Gurdwara Bangla Sahib used to be a residential complex of Raja Jai Singh, an Indian ruler in the seventeenth century, and was known as Jaisinghpura Palace. The eighth Sikh Guru, Guru Har Krishan resided here during his stay in Delhi in 1664. During that time, there was a smallpox and cholera epidemic, and Guru Har Krishan helped the suffering by giving aid and fresh water from the well at this house. Soon he too contracted the illness and eventually died on March 30, 1664. A small tank was later constructed by Raja Jai Singh over the well, its water is now revered as having healing properties and is taken by Sikhs throughout the world back to their homes.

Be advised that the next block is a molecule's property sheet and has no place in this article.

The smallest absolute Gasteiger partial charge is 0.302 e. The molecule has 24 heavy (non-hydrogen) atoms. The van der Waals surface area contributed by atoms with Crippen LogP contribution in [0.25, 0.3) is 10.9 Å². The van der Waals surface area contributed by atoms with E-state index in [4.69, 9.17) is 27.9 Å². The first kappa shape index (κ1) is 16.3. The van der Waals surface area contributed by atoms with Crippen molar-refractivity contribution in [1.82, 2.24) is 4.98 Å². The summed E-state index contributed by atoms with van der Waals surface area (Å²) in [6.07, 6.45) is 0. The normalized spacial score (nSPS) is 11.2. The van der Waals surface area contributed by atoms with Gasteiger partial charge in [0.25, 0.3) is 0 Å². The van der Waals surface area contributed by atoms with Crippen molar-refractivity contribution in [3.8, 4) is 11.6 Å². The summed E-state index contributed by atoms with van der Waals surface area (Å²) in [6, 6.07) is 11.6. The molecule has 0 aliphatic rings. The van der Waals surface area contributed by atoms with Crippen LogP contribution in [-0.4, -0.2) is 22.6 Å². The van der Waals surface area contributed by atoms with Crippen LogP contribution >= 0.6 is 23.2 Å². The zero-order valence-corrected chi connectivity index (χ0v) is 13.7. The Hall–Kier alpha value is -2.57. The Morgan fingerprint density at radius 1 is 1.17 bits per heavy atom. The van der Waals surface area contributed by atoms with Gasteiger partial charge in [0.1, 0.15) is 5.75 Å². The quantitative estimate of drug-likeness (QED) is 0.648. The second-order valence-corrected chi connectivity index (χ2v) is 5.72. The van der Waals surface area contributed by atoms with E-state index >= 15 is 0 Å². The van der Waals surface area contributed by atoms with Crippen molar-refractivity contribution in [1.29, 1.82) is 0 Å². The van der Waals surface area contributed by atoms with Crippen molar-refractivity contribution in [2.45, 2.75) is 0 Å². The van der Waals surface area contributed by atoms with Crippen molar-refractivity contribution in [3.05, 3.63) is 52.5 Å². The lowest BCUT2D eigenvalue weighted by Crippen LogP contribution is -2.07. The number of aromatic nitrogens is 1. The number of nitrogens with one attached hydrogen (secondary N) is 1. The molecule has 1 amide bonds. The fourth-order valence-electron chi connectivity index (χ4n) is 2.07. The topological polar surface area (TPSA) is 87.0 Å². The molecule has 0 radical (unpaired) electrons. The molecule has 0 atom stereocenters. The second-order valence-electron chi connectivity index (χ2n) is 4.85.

Gurdwara Bangla Sahib, New Delhi
Gurdwara Bangla Sahib of New Delhi

The Gurdwara and its Sarovar are now a place of great reverence for Sikhs, and a place for special congregation on birth anniversary of Guru Har Krishan.

2. Gurdwara Sis Ganj

This gurdwara is known as one of the nine historical gurdwaras in Delhi. Established in 1783 by Baghel Singh to commemorate the martyrdom site the ninth Sikh Guru, Guru Tegh Bahadur. Situated in Chandni Chowk in Old Delhi, it marks the site where the ninth Sikh Guru was beheaded on the orders of the Mughal emperor Aurangzeb on 11 November 1675 for refusing to convert to Islam.

Gurdwara Sisganj
Gurdwara Sisganj, Delhi (Pic: www.mapsofindia.com)

The ninth Sikh Guru, Guru Tegh Bahadur’s head  was cut here on 11 November 1675 on the order of Aurangzeb. Before his body could be quartered and exposed to public view, it was stolen under the cover of darkness by one of his disciples, Lakhi Shah Vanjara, who then burnt his house to cremate the Guru’s body.